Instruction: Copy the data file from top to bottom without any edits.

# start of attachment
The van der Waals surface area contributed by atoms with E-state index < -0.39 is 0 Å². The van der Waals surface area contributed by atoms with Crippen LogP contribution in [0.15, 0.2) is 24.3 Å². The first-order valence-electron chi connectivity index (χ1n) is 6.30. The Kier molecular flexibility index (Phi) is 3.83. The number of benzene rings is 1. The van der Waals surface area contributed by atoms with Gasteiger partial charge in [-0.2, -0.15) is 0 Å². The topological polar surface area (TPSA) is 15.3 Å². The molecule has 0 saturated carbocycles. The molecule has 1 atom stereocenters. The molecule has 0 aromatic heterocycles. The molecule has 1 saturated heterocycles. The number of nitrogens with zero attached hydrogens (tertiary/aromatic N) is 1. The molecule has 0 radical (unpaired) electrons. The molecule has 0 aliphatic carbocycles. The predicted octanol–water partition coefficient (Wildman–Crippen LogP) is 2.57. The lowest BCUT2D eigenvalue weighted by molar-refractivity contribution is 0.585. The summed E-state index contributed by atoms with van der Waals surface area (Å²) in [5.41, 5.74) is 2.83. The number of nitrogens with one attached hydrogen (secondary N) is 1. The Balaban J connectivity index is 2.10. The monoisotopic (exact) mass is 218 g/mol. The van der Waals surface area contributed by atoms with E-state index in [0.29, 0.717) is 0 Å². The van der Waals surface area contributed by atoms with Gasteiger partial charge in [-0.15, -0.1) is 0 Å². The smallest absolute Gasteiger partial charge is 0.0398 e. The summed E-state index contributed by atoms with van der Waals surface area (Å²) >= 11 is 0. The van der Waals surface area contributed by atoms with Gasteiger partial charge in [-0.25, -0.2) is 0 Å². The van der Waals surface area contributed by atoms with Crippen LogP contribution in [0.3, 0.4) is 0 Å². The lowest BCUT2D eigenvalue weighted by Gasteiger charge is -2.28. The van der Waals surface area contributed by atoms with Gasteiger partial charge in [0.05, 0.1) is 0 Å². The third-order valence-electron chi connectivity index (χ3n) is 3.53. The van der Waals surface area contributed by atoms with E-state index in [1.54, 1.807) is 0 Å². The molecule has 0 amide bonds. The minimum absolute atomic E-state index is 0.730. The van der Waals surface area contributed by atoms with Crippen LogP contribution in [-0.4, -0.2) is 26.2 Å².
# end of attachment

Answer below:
The van der Waals surface area contributed by atoms with E-state index < -0.39 is 0 Å². The van der Waals surface area contributed by atoms with Crippen LogP contribution in [0.15, 0.2) is 24.3 Å². The first-order valence-electron chi connectivity index (χ1n) is 6.30. The Kier molecular flexibility index (Phi) is 3.83. The number of benzene rings is 1. The van der Waals surface area contributed by atoms with Gasteiger partial charge in [-0.2, -0.15) is 0 Å². The topological polar surface area (TPSA) is 15.3 Å². The molecule has 0 saturated carbocycles. The molecule has 1 atom stereocenters. The molecule has 0 aromatic heterocycles. The molecule has 1 saturated heterocycles. The number of nitrogens with zero attached hydrogens (tertiary/aromatic N) is 1. The molecule has 0 radical (unpaired) electrons. The molecule has 0 aliphatic carbocycles. The predicted octanol–water partition coefficient (Wildman–Crippen LogP) is 2.57. The lowest BCUT2D eigenvalue weighted by molar-refractivity contribution is 0.585. The summed E-state index contributed by atoms with van der Waals surface area (Å²) in [5.41, 5.74) is 2.83. The number of nitrogens with one attached hydrogen (secondary N) is 1. The Balaban J connectivity index is 2.10. The monoisotopic (exact) mass is 218 g/mol. The van der Waals surface area contributed by atoms with E-state index in [0.29, 0.717) is 0 Å². The van der Waals surface area contributed by atoms with Gasteiger partial charge in [-0.15, -0.1) is 0 Å². The smallest absolute Gasteiger partial charge is 0.0398 e. The summed E-state index contributed by atoms with van der Waals surface area (Å²) >= 11 is 0. The van der Waals surface area contributed by atoms with Gasteiger partial charge in [-0.25, -0.2) is 0 Å². The van der Waals surface area contributed by atoms with Crippen LogP contribution in [0.3, 0.4) is 0 Å². The lowest BCUT2D eigenvalue weighted by Gasteiger charge is -2.28. The van der Waals surface area contributed by atoms with Gasteiger partial charge in [0.05, 0.1) is 0 Å². The third-order valence-electron chi connectivity index (χ3n) is 3.53. The van der Waals surface area contributed by atoms with E-state index in [1.54, 1.807) is 0 Å². The molecule has 0 amide bonds. The minimum absolute atomic E-state index is 0.730. The van der Waals surface area contributed by atoms with Crippen LogP contribution in [-0.4, -0.2) is 26.2 Å².